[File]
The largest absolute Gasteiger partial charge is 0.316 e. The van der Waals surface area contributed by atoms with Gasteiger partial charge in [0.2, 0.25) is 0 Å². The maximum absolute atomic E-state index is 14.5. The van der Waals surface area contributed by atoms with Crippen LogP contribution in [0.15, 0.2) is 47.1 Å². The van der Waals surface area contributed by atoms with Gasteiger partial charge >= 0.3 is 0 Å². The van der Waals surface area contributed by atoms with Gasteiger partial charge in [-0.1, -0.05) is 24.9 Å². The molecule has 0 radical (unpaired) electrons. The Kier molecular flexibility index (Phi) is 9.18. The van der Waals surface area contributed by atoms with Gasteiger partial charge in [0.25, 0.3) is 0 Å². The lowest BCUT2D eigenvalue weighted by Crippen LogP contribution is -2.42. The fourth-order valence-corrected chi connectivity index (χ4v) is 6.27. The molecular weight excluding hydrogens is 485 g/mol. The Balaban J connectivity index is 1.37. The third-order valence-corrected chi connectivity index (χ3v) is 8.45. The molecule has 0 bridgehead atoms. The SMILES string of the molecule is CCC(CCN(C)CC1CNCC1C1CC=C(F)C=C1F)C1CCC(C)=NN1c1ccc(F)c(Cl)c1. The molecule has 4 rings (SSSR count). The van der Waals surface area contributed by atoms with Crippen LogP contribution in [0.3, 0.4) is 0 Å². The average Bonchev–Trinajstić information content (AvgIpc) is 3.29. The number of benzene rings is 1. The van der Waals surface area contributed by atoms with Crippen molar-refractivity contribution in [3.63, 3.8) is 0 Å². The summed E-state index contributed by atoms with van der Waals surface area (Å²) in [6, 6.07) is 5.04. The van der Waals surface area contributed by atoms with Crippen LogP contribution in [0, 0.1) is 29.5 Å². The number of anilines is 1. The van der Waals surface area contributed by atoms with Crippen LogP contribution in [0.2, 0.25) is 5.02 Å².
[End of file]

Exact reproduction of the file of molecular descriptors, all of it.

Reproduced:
The largest absolute Gasteiger partial charge is 0.316 e. The van der Waals surface area contributed by atoms with Gasteiger partial charge in [0.2, 0.25) is 0 Å². The maximum absolute atomic E-state index is 14.5. The van der Waals surface area contributed by atoms with Crippen LogP contribution in [0.15, 0.2) is 47.1 Å². The van der Waals surface area contributed by atoms with Gasteiger partial charge >= 0.3 is 0 Å². The van der Waals surface area contributed by atoms with Gasteiger partial charge in [-0.1, -0.05) is 24.9 Å². The molecule has 0 radical (unpaired) electrons. The Kier molecular flexibility index (Phi) is 9.18. The van der Waals surface area contributed by atoms with Gasteiger partial charge in [0.25, 0.3) is 0 Å². The lowest BCUT2D eigenvalue weighted by Crippen LogP contribution is -2.42. The fourth-order valence-corrected chi connectivity index (χ4v) is 6.27. The molecular weight excluding hydrogens is 485 g/mol. The Balaban J connectivity index is 1.37. The third-order valence-corrected chi connectivity index (χ3v) is 8.45. The molecule has 0 bridgehead atoms. The SMILES string of the molecule is CCC(CCN(C)CC1CNCC1C1CC=C(F)C=C1F)C1CCC(C)=NN1c1ccc(F)c(Cl)c1. The molecule has 4 rings (SSSR count). The van der Waals surface area contributed by atoms with Crippen LogP contribution in [0.3, 0.4) is 0 Å². The average Bonchev–Trinajstić information content (AvgIpc) is 3.29. The number of benzene rings is 1. The van der Waals surface area contributed by atoms with Crippen molar-refractivity contribution in [3.63, 3.8) is 0 Å². The summed E-state index contributed by atoms with van der Waals surface area (Å²) in [6, 6.07) is 5.04. The van der Waals surface area contributed by atoms with Crippen LogP contribution in [0, 0.1) is 29.5 Å². The number of anilines is 1. The van der Waals surface area contributed by atoms with Crippen LogP contribution in [0.2, 0.25) is 5.02 Å².